Such technologies were almost forgotten. One of the first tasks of the Intermediate Technology Department Group was to compile a catalogue of suitable products - ‘Tools for Progress.’

The group how has 40 full-time employees, a series of expert panels, and consultancy and development units with contacts and projects all over the world, many of them highly successful. But the problems are formidable. The educated elite in developing countries, usually trained in Europe or America, tends to have been brain-washed into the same uncritical enthusiasm for technical sophistication which produces so much idiocy in the West.

Schumacher was the first to acknowledge that without human and social development, technology - intermediate or otherwise - can achieve nothing. Thus it remains to be seen how far and how deep the intermediate technology idea can reach into the problems of the Third World.

Meanwhile Schumacher’s work attracted growing attention in the advanced countries. We too have unemployment generated by labour-saving technologies, decaying cities and depersonalized work. Schumacher was convinced that we are witnessing the end of a way of life that will destroy itself by its own contradictions within half a century.

In recent years, among his many activities Schumacher also presided over a society to promote organic farming and gardening, the Soil Association. This body, once widely regarded as the resort of cranks, is now clearly a respectable pioneer of ecological sense. Schumacher had seen the havoc which agri-business can create in developing countries. Now its gross inefficiencies, in global terms, are becoming clear in advanced countries.
One of his latest enthusiasms was for food-bearing trees, which can achieve three-dimensional protein production with solar energy. He launched a project to breed improved varieties, build seed stocks and promote planting, in the interests of our children, to help them survive the food crisis which he expected to be the inevitable companion of the coming energy crisis.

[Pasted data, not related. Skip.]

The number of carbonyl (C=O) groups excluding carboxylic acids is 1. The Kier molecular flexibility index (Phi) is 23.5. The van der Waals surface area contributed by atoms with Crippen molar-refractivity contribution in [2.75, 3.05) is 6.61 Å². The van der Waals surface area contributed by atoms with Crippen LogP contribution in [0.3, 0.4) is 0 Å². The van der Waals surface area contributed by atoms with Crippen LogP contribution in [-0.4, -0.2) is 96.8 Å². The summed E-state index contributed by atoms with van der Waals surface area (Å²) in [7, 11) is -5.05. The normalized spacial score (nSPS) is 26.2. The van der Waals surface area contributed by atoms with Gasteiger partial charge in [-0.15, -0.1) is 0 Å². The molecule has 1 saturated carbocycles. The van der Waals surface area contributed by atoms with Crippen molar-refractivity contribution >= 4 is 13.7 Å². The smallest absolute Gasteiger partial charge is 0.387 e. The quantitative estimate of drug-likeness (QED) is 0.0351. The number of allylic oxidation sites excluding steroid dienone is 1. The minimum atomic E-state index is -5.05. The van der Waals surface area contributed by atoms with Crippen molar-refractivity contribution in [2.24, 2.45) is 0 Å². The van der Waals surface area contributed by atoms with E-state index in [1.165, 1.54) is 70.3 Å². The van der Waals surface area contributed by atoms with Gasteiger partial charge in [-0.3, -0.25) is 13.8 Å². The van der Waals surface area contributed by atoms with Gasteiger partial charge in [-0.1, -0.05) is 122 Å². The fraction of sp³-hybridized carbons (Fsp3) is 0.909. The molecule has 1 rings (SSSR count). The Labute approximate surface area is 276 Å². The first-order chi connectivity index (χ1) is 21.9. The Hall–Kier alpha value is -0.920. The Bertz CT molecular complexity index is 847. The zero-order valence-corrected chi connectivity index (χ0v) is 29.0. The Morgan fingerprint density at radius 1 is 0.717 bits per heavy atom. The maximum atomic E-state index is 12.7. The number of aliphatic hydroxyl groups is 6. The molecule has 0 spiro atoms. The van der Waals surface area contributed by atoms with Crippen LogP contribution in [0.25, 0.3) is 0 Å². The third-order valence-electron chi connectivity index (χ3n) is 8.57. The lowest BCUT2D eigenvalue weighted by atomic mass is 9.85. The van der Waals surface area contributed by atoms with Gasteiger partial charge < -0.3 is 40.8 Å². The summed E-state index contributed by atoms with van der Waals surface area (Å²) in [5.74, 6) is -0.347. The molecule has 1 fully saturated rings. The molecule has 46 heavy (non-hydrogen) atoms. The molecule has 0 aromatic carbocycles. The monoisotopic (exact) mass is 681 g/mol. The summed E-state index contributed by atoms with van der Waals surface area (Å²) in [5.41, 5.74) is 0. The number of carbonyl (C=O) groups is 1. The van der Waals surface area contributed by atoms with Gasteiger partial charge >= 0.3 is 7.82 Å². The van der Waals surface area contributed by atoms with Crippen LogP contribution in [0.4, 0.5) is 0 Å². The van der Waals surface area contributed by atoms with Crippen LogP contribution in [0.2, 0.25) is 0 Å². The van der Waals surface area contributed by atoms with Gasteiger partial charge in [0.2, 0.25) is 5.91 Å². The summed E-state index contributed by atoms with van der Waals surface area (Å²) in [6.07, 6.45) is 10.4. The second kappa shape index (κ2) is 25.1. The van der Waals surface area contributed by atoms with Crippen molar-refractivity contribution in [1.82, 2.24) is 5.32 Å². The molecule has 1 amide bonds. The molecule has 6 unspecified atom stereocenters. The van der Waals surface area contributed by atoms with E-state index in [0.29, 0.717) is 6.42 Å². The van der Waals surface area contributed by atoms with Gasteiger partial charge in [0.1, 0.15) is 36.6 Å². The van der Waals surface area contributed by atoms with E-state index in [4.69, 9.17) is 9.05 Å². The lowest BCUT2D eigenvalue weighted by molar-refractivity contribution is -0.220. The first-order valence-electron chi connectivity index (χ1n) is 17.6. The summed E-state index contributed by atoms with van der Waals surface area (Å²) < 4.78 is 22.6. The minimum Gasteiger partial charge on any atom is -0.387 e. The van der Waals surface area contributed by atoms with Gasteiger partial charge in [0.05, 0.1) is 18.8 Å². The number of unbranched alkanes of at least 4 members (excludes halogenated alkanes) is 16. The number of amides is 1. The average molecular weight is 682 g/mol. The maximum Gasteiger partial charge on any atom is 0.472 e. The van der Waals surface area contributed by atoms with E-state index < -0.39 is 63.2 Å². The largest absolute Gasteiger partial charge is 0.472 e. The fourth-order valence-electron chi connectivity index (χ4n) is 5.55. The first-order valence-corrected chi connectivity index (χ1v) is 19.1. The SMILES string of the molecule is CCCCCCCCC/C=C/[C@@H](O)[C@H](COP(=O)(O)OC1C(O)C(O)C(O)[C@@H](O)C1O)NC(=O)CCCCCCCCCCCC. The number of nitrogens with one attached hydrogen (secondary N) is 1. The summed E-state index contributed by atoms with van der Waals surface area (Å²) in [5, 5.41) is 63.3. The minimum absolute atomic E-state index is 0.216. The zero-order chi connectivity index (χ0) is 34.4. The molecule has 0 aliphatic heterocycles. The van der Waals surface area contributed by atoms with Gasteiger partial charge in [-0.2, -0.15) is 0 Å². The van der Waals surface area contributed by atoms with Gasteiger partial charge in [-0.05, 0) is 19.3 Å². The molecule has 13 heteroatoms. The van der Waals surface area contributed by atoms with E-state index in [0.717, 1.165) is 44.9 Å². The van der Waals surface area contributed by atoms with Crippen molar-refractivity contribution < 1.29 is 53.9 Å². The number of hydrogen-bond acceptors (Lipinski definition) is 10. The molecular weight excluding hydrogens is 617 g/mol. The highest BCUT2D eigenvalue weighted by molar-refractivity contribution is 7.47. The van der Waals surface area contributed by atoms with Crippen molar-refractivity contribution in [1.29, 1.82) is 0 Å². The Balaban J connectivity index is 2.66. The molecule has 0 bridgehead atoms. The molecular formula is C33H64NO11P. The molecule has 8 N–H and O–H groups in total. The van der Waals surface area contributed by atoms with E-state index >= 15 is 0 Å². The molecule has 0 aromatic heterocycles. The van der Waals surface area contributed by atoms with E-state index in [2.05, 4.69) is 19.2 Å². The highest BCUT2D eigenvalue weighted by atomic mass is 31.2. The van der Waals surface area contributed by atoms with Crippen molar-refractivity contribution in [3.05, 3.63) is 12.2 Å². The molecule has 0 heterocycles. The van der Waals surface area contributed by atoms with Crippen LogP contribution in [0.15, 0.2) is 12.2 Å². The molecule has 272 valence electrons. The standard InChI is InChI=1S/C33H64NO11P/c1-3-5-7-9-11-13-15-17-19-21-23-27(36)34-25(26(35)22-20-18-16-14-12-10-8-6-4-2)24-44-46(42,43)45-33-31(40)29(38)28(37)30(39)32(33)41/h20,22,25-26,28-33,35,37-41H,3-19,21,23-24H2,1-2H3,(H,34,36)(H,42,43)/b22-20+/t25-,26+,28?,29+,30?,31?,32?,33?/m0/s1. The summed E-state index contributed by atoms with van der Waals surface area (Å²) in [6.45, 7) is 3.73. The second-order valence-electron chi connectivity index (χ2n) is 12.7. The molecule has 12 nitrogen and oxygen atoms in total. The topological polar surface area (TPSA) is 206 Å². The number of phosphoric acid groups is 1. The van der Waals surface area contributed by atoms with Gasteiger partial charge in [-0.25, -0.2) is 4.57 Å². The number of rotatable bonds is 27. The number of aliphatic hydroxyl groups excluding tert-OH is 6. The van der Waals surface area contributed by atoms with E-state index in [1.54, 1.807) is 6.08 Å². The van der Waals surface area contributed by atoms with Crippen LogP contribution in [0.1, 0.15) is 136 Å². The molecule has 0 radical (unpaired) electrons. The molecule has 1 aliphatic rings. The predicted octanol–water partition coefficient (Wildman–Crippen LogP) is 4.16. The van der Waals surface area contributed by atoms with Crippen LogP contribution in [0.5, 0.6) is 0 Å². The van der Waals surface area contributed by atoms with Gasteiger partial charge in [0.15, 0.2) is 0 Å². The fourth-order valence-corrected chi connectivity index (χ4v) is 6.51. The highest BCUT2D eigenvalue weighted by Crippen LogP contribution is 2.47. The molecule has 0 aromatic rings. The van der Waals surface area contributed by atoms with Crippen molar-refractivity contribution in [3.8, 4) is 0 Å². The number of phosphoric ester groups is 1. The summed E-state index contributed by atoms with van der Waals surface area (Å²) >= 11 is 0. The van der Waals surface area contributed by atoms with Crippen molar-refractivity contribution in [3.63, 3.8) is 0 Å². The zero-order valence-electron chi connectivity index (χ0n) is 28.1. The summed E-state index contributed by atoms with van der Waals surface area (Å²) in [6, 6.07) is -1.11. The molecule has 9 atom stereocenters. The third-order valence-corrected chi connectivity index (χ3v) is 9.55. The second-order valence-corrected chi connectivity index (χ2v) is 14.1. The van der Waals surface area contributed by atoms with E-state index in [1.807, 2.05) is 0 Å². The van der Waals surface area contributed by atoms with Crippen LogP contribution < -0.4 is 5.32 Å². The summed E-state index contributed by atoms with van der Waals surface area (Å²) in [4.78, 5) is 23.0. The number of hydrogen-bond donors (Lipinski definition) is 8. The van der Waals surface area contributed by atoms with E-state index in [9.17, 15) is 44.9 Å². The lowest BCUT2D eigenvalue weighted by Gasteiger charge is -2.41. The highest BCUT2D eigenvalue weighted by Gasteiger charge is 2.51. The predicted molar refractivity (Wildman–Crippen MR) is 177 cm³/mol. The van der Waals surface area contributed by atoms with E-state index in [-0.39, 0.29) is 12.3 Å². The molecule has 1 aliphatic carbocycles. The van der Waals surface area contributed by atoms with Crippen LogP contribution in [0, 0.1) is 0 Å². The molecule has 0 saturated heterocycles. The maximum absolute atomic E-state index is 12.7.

He was recently confirmed into the Roman Catholic Church (making legal, as he put it, a long-standing illicit love affair). For his ‘Guide for the Perplexed’ he had been reading Thomas Aquinas, and often quoted his saying ‘The slenderest knowledge that may be obtained of the highest things is more desirable than the most certain knowledge of lesser things.’

On his American tour, his youthful audiences frequently tried to draw him into a denunciation of the giant corporations. He refused to be drawn. “I never deal with corporations,” he said. “I deal only with people. And I have actually found some very able people even inside big corporations.” He met everyone as though they really mattered. And he lived his own life with consistent humanity. He will be missed - and remembered.


            This tribute to Dr. Schumacher appeared in the ‘Observer’ newspaper on 11the September...


* * *


The Soil Association
President Lady Eve Balfour

A world-wide charity, founded in 1946, to promote a fuller understanding of the vital relationship between soil, plant, animal and man. The Association believes that these are parts of one whole, and that nutrition derived from a balanced living soil is the greatest single contribution to health (wholeness). For this reason it encourages an ecological approach and offers organic husbandry as a viable alternative to modern intensive methods. The Association has published a code governing methods of organic production of the highest quality. The Association licenses growers who comply with this code to use the Association’s Ordinary Trade Mark. The Association conducts courses and conferences as part of its educational activities and gives help and advice to those wishing to adopt and practice organic methods on the farm or in the garden.








Return to the top of this page